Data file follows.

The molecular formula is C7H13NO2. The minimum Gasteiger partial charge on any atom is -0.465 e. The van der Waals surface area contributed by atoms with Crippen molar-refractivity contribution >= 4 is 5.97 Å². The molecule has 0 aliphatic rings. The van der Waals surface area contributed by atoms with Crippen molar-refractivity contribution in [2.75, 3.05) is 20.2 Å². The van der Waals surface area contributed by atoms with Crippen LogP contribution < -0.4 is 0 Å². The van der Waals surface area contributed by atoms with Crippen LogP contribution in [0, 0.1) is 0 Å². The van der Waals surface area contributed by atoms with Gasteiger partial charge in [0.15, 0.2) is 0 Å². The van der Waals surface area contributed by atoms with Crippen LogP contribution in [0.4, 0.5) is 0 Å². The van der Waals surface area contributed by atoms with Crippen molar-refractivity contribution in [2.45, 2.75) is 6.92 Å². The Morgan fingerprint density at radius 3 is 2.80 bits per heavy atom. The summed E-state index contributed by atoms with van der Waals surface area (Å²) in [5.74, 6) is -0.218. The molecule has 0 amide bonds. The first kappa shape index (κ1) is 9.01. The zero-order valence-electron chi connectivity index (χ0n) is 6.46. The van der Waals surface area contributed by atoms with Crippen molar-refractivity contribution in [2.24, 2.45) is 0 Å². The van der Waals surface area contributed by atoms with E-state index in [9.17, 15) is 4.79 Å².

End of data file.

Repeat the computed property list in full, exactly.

The molecular formula is C7H13NO2. The minimum Gasteiger partial charge on any atom is -0.465 e. The van der Waals surface area contributed by atoms with Crippen molar-refractivity contribution >= 4 is 5.97 Å². The molecule has 0 aliphatic rings. The van der Waals surface area contributed by atoms with Crippen molar-refractivity contribution in [2.75, 3.05) is 20.2 Å². The van der Waals surface area contributed by atoms with Crippen LogP contribution < -0.4 is 0 Å². The van der Waals surface area contributed by atoms with Crippen LogP contribution in [0, 0.1) is 0 Å². The van der Waals surface area contributed by atoms with Gasteiger partial charge in [0.15, 0.2) is 0 Å². The van der Waals surface area contributed by atoms with Crippen LogP contribution in [0.4, 0.5) is 0 Å². The van der Waals surface area contributed by atoms with Crippen molar-refractivity contribution in [2.45, 2.75) is 6.92 Å². The Morgan fingerprint density at radius 3 is 2.80 bits per heavy atom. The summed E-state index contributed by atoms with van der Waals surface area (Å²) in [5.74, 6) is -0.218. The molecule has 0 amide bonds. The first kappa shape index (κ1) is 9.01. The zero-order valence-electron chi connectivity index (χ0n) is 6.46. The van der Waals surface area contributed by atoms with Crippen molar-refractivity contribution in [2.24, 2.45) is 0 Å². The van der Waals surface area contributed by atoms with E-state index in [9.17, 15) is 4.79 Å².